When Memphis cared

Martin Luther King was assassinated on 4 April, 1968 in Memphis, the city where I was born.  There were many in Memphis — indeed, throughout the US — who were insufficiently distraught by King’s death, believing that it was the fate one might expect after a career of agitation on so sensitive a subject as race in America.  King has become a nearly universally celebrated figure since then, as have Muhammad Ali, John Lewis, and many others from the black civil rights movement, but it is easy to forget that when the struggle was live there were many who saw menace where we now see simply courage.

I left Memphis at age three and have never returned but my family has remained connected to the place through Jean and John T. Fisher, the handsomest and most gracious couple anyone has ever known.  John T. was a prominent businessman in Memphis and, on the Sunday after King was killed, organized a rally called “Memphis Cares” in support of racial reconciliation and, in part, to demonstrate that the white community — or, at the very least, parts of it — in Memphis also believed in a future of black civil rights more just than in the past.   There were too few like him, to be frank about it, and he lost a great many friends who disagreed with him on this.  “Memphis Cares” is the kind of thing that can be dismissed today as merely symbolic and there is no question that it was black civil rights leaders themselves who took the greater risks and bore the greater punishment.  But it should be remembered that there is a particular courage to a sacrifice that is entirely voluntary: John T. and other white leaders in places like Memphis could have stayed quiet.  There was no gain and only cost to them to speak out as they did, when they did, to take what was seen by many at the time as not ‘their side’ rather than, as it was, an attempt to make a better and more true America.  But he was right and they were wrong and, knowing John T., I doubt he ever wavered.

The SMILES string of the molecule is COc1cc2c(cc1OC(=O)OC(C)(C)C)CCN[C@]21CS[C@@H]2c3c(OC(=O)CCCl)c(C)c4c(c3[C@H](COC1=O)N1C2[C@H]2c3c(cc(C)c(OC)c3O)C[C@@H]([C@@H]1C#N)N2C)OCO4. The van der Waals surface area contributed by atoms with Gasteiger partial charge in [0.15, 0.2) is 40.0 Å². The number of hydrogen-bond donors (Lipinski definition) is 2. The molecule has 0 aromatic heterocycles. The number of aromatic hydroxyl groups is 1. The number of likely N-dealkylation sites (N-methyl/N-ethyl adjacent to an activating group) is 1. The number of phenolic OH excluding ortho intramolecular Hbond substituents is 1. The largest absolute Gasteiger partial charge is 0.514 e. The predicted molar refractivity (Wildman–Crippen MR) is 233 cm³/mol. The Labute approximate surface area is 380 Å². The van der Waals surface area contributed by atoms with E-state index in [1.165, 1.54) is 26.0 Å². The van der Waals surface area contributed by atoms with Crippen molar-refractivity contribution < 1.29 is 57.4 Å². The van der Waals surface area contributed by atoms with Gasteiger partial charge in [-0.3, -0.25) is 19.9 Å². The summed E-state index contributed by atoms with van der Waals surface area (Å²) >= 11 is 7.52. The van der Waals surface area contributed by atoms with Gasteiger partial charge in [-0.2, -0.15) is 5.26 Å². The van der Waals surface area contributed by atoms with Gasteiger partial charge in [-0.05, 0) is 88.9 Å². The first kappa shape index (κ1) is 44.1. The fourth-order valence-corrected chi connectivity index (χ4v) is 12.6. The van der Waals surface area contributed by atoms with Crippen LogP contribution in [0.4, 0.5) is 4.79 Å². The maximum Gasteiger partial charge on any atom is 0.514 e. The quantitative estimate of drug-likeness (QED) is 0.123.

John T. Fisher died a few weeks ago, on 30 December 2011.  He was 77.  This is an interview with him from a few years ago in which he gives a characteristically modest accounting of his role at the time.



This is the last speech Martin Luther King ever gave, the night before he was killed, in which he talks about having ‘seen the mountaintop’ and adding ‘I might not get there with you.’  But the essence of the speech is less prophetic and more profound: ‘All we say to America is be true to what you said on paper…[and] somewhere I read, of the freedom of assembly.  Somewhere I read, of the freedom of speech.  Somewhere I read, that the greatness of America is the right to protest for rights.’  A fairly undeniable request, one would think, though there were many who wished to deny it.



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